“Their attempts to move to other, more diversified, means of
    production prove fruitless because of the difficulty of linkage with
    regional and global markets, or because the infrastructure for sales
    and transport is geared to larger businesses. Civil authorities have
    the right and duty to adopt clear and firm measures in support of
    small producers and differentiated production.”2


    It is clear that trade plays a central role in
    economic development. The positive effect of trade, moreover, can be
    magnified by policies that favor the inclusion of all members of
    society in economic development. Policies aimed at women empowerment
    in the process of development may play a key role on this regard.

    The Holy See has always stressed the importance of
    the contribution of women to society. Women are central not only in
    the development of the family but also for the development of the
    entire economic system. As Pope Francis recently stated: “The
    covenant between man and woman is called to be a guiding force for
    society as a whole. We are invited to be responsible for the world,
    in the realms of culture and politics, in the world of work and
    economic life, as well as in the Church. This is not merely a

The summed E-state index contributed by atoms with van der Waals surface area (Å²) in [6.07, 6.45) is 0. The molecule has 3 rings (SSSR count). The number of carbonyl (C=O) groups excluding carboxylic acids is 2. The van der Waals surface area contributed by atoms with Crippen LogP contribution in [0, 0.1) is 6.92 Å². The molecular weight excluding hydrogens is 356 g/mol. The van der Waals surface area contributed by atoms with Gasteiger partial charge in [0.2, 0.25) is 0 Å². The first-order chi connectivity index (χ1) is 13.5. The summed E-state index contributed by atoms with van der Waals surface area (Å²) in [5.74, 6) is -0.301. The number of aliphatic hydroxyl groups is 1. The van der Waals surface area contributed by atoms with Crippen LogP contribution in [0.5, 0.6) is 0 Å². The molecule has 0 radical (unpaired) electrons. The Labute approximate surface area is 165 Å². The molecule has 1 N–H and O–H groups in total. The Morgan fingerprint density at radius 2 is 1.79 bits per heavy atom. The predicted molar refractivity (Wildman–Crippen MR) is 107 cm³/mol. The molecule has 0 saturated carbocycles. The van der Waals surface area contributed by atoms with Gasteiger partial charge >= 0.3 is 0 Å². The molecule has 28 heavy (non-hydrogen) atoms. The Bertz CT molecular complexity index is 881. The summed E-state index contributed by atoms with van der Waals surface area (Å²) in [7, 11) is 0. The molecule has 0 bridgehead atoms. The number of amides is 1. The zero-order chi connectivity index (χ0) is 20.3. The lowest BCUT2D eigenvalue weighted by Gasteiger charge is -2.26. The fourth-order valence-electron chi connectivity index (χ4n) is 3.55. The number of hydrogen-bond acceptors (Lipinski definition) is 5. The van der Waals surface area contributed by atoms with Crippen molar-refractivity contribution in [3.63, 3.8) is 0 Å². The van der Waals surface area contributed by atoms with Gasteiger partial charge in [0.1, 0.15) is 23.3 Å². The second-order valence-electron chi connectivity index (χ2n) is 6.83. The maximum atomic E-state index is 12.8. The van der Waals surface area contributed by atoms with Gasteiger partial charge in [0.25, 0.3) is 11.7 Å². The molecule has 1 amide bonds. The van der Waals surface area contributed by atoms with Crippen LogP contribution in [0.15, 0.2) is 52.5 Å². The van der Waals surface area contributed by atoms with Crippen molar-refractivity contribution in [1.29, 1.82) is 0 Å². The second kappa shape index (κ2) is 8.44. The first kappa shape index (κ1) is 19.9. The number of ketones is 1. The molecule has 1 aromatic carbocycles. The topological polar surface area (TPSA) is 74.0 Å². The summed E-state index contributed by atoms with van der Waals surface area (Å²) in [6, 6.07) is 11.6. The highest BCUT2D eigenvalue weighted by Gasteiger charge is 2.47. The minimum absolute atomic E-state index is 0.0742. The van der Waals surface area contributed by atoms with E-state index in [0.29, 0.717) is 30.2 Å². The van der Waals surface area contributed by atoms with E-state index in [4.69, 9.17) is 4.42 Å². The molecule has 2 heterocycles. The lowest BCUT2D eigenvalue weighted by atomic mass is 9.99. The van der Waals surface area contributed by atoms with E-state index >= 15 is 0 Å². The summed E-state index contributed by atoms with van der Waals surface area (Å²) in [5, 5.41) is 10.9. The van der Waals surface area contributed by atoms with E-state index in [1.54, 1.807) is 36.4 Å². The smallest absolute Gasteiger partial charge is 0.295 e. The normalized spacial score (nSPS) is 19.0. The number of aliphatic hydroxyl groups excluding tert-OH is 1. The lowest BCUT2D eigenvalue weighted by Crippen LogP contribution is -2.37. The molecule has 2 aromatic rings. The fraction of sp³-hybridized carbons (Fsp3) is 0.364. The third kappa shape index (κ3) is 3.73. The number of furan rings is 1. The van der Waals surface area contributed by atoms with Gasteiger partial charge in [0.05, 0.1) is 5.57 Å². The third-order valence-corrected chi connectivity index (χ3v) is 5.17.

matter of equal opportunities or mutual appreciation. It
    involves the way men and women understand the very meaning of life
    and human progress.”3 Plenty of studies confirm that a higher
    participation rate of women is associated with stronger economic
    growth and with more equitable societies.

    Agriculture is at the center of the 2030 Agenda, in
    this respect rural women play an essential role in ensuring household
    food security and nutrition, including through the preservation of
    biodiversity and plant genetic resources. Nevertheless, women are all
    too often discriminated and marginalized by societies in ways that
    offend their dignity. Women are overrepresented among working
    poor, in informal employment and also account for most of unpaid

    Perhaps the worst type of discrimination occurs in
    education where, in several countries, girls are prevented from
    attending schools, which exacerbates the vicious circle of poverty,
    exclusion and marginalization. Ensuring to all girls and women
    equitable access to education is not only a great opportunity for
    putting to good use their full talent, but it is also a crucial
    factor affecting the choices of future generations. Better educated
    women understand the full benefit of education and are more likely to
    improve the schooling of their own children, thus greatly
    contributing to the advancement of society. The Holy See strongly
    encourages the promotion of the female workforce through training and
    skills development and investing in time-saving, labor-saving
    technologies that respond to women’s needs.


    The digital revolution has created development